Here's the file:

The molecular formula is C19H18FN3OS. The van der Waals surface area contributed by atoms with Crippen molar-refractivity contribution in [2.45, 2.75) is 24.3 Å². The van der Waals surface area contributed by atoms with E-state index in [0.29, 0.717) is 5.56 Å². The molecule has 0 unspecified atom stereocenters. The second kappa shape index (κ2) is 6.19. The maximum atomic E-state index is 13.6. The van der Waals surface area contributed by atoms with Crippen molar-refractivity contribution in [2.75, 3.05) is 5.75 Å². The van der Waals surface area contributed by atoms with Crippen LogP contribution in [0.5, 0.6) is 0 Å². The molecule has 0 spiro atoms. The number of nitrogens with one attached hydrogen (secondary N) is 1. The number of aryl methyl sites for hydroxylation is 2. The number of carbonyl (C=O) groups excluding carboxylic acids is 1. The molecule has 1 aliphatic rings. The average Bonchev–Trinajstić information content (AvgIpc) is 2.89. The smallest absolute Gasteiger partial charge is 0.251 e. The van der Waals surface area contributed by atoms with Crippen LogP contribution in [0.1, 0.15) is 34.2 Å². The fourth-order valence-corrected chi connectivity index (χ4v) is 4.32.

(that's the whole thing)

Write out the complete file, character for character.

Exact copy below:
The molecular formula is C19H18FN3OS. The van der Waals surface area contributed by atoms with Crippen molar-refractivity contribution in [2.45, 2.75) is 24.3 Å². The van der Waals surface area contributed by atoms with E-state index in [0.29, 0.717) is 5.56 Å². The molecule has 0 unspecified atom stereocenters. The second kappa shape index (κ2) is 6.19. The maximum atomic E-state index is 13.6. The van der Waals surface area contributed by atoms with Crippen molar-refractivity contribution in [2.75, 3.05) is 5.75 Å². The van der Waals surface area contributed by atoms with Crippen LogP contribution in [0.5, 0.6) is 0 Å². The molecule has 0 spiro atoms. The number of nitrogens with one attached hydrogen (secondary N) is 1. The number of aryl methyl sites for hydroxylation is 2. The number of carbonyl (C=O) groups excluding carboxylic acids is 1. The molecule has 1 aliphatic rings. The average Bonchev–Trinajstić information content (AvgIpc) is 2.89. The smallest absolute Gasteiger partial charge is 0.251 e. The van der Waals surface area contributed by atoms with Crippen LogP contribution in [0.1, 0.15) is 34.2 Å². The fourth-order valence-corrected chi connectivity index (χ4v) is 4.32.